Pediatric use information is approved for Perrigo Pharma International DAC’s ENTOCORT EC (budesonide) capsules. However, due to Perrigo Pharma International DAC’s marketing exclusivity rights, this drug product is not labeled with that pediatric information.

    Who should not take Budesonide Capsules?

    Do not take Budesonide Capsules if:

    • you are allergic to budesonide or any of the ingredients in budesonide capsules. See the end of this leaflet for a complete list of ingredients in budesonide capsules.

    What should I tell my healthcare provider before taking Budesonide Capsules?

    Before you take Budesonide Capsules tell your healthcare provider if you:

    • have liver problems
    • are planning to have surgery
    • have chicken pox or measles or have recently been near anyone with chicken pox or measles
    • have an infection
    • have diabetes or glaucoma or have a family history of diabetes or glaucoma
    • have cataracts
    • have or had tuberculosis
    • have high blood pressure (hypertension)
    • have decreased bone mineral density (osteoporosis)
    • have stomach ulcers
    • have any other medical condition
    • are pregnant or plan to become pregnant. Budesonide capsules may harm your unborn baby. Talk to your healthcare provider about the possible risk to your unborn baby if you take budesonide capsules when you are pregnant. Tell your healthcare provider right away if you become pregnant or think you may be pregnant during your treatment with budesonide capsules.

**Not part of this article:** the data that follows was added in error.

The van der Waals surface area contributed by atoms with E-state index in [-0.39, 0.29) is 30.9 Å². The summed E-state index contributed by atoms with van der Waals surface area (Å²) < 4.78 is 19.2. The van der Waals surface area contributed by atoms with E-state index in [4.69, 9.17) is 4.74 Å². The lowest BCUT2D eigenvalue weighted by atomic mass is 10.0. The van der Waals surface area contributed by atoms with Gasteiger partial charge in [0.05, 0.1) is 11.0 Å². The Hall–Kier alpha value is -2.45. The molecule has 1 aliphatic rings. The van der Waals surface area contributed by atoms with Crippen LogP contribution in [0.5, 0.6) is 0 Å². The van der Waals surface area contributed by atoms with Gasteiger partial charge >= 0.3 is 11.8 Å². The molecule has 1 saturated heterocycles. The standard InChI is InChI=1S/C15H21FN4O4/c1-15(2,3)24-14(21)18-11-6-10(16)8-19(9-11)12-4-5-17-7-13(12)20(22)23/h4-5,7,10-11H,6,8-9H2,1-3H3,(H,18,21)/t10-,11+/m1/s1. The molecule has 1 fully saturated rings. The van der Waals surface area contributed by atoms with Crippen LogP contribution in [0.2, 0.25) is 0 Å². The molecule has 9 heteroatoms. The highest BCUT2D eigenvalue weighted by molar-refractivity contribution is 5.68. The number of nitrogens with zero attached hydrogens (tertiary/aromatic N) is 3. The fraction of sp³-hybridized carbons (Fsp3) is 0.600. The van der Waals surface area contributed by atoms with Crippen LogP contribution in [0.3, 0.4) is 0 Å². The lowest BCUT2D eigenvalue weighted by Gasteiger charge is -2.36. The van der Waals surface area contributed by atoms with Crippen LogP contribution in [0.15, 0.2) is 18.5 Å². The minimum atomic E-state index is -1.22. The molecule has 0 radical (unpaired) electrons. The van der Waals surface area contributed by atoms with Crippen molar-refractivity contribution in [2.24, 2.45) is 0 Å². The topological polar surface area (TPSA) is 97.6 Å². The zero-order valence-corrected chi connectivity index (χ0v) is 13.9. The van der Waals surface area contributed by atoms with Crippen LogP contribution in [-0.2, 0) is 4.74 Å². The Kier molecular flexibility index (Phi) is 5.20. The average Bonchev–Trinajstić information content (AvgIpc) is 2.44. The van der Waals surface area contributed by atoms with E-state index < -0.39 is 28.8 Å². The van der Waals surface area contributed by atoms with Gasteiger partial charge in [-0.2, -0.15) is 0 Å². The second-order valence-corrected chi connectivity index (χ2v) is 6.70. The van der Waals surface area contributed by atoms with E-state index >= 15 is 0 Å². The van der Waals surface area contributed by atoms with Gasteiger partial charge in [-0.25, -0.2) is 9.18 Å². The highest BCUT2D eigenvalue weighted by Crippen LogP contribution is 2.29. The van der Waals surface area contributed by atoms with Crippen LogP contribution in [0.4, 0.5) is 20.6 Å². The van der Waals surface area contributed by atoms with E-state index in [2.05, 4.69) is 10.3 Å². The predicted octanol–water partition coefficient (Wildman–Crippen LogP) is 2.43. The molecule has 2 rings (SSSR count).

• are breastfeeding or plan to breastfeed. It is not known if budesonide passes into your breast milk or if it will affect your baby. Talk to your healthcare provider about the best way to feed your baby if you take budesonide capsules.

    Tell your healthcare provider about all the medicines you take, including prescription and over-the-counter medicines, vitamins, and herbal supplements. Budesonide capsules and other medicines may affect each other causing side effects.

    How should I take Budesonide Capsules?

    • Take budesonide capsules exactly as your healthcare provider tells you.
    • Your healthcare provider will tell you how many budesonide capsules to take. Your healthcare provider may change your dose if needed.
    • Take budesonide capsules 1 time each day in the morning.
    • Take budesonide capsules whole. Do not chew or crush budesonide capsules before swallowing.
    • If you take too much budesonide capsules call your healthcare provider right away or go to the nearest hospital emergency room.

    What should I avoid while taking Budesonide Capsules?

    • Do not drink grapefruit juice during your treatment with budesonide capsules. Drinking grapefruit juice can increase the level of budesonide in your blood.

    What are the possible side effects of Budesonide Capsules?

    Budesonide capsules may cause serious side effects, including:

    • Effects of having too much corticosteroid medicine in your blood (hypercorticism). Long-time use of budesonide capsules can cause you to have too much corticosteroid medicine in your blood. Tell your healthcare provider if you have any of the following signs and symptoms of hypercorticism:
    • acne
    • bruise easily
    • rounding of your face (moon face)
    • ankle swelling
    • thicker or more hair on your body and face
    • a fatty pad or hump between your shoulders (buffalo hump)